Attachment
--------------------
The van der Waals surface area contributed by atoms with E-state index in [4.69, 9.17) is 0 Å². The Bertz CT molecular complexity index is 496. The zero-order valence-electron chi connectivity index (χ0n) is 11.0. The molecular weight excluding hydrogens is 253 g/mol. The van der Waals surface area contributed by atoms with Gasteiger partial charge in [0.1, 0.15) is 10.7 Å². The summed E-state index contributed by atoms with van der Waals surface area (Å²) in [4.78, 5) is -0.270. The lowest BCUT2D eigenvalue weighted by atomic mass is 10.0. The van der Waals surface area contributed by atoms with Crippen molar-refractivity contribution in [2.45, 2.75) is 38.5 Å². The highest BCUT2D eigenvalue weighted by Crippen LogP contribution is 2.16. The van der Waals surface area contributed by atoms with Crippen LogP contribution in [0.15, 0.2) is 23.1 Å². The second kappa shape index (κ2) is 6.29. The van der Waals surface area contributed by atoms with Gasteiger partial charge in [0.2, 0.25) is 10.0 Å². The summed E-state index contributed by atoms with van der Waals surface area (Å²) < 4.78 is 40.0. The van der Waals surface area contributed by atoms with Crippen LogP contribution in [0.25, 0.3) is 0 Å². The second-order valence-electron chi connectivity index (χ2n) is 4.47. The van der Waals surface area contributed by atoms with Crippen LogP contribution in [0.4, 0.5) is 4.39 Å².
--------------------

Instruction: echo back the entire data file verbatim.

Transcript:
The van der Waals surface area contributed by atoms with E-state index in [4.69, 9.17) is 0 Å². The Bertz CT molecular complexity index is 496. The zero-order valence-electron chi connectivity index (χ0n) is 11.0. The molecular weight excluding hydrogens is 253 g/mol. The van der Waals surface area contributed by atoms with Gasteiger partial charge in [0.1, 0.15) is 10.7 Å². The summed E-state index contributed by atoms with van der Waals surface area (Å²) in [4.78, 5) is -0.270. The lowest BCUT2D eigenvalue weighted by atomic mass is 10.0. The van der Waals surface area contributed by atoms with Crippen molar-refractivity contribution in [2.45, 2.75) is 38.5 Å². The highest BCUT2D eigenvalue weighted by Crippen LogP contribution is 2.16. The van der Waals surface area contributed by atoms with Crippen LogP contribution in [0.15, 0.2) is 23.1 Å². The second kappa shape index (κ2) is 6.29. The van der Waals surface area contributed by atoms with Gasteiger partial charge in [0.2, 0.25) is 10.0 Å². The summed E-state index contributed by atoms with van der Waals surface area (Å²) < 4.78 is 40.0. The van der Waals surface area contributed by atoms with Crippen LogP contribution in [0.25, 0.3) is 0 Å². The second-order valence-electron chi connectivity index (χ2n) is 4.47. The van der Waals surface area contributed by atoms with Crippen LogP contribution in [0.4, 0.5) is 4.39 Å².